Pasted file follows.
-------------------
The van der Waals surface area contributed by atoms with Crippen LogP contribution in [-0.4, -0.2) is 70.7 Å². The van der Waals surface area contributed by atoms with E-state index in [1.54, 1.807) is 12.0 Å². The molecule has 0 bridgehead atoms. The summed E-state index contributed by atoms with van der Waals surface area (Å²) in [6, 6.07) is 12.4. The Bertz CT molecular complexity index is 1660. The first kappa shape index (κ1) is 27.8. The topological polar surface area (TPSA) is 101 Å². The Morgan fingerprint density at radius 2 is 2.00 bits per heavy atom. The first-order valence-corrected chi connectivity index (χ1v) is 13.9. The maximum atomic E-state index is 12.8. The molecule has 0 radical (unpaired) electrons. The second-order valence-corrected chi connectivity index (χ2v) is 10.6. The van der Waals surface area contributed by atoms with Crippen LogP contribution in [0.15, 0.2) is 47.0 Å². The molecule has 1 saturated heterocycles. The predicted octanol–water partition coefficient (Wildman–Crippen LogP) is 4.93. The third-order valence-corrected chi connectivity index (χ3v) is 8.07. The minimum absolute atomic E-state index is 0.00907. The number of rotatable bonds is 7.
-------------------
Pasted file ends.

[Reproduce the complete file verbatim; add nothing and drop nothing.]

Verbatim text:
The van der Waals surface area contributed by atoms with Crippen LogP contribution in [-0.4, -0.2) is 70.7 Å². The van der Waals surface area contributed by atoms with E-state index in [1.54, 1.807) is 12.0 Å². The molecule has 0 bridgehead atoms. The summed E-state index contributed by atoms with van der Waals surface area (Å²) in [6, 6.07) is 12.4. The Bertz CT molecular complexity index is 1660. The first kappa shape index (κ1) is 27.8. The topological polar surface area (TPSA) is 101 Å². The Morgan fingerprint density at radius 2 is 2.00 bits per heavy atom. The first-order valence-corrected chi connectivity index (χ1v) is 13.9. The maximum atomic E-state index is 12.8. The molecule has 0 radical (unpaired) electrons. The second-order valence-corrected chi connectivity index (χ2v) is 10.6. The van der Waals surface area contributed by atoms with Crippen LogP contribution in [0.15, 0.2) is 47.0 Å². The molecule has 1 saturated heterocycles. The predicted octanol–water partition coefficient (Wildman–Crippen LogP) is 4.93. The third-order valence-corrected chi connectivity index (χ3v) is 8.07. The minimum absolute atomic E-state index is 0.00907. The number of rotatable bonds is 7.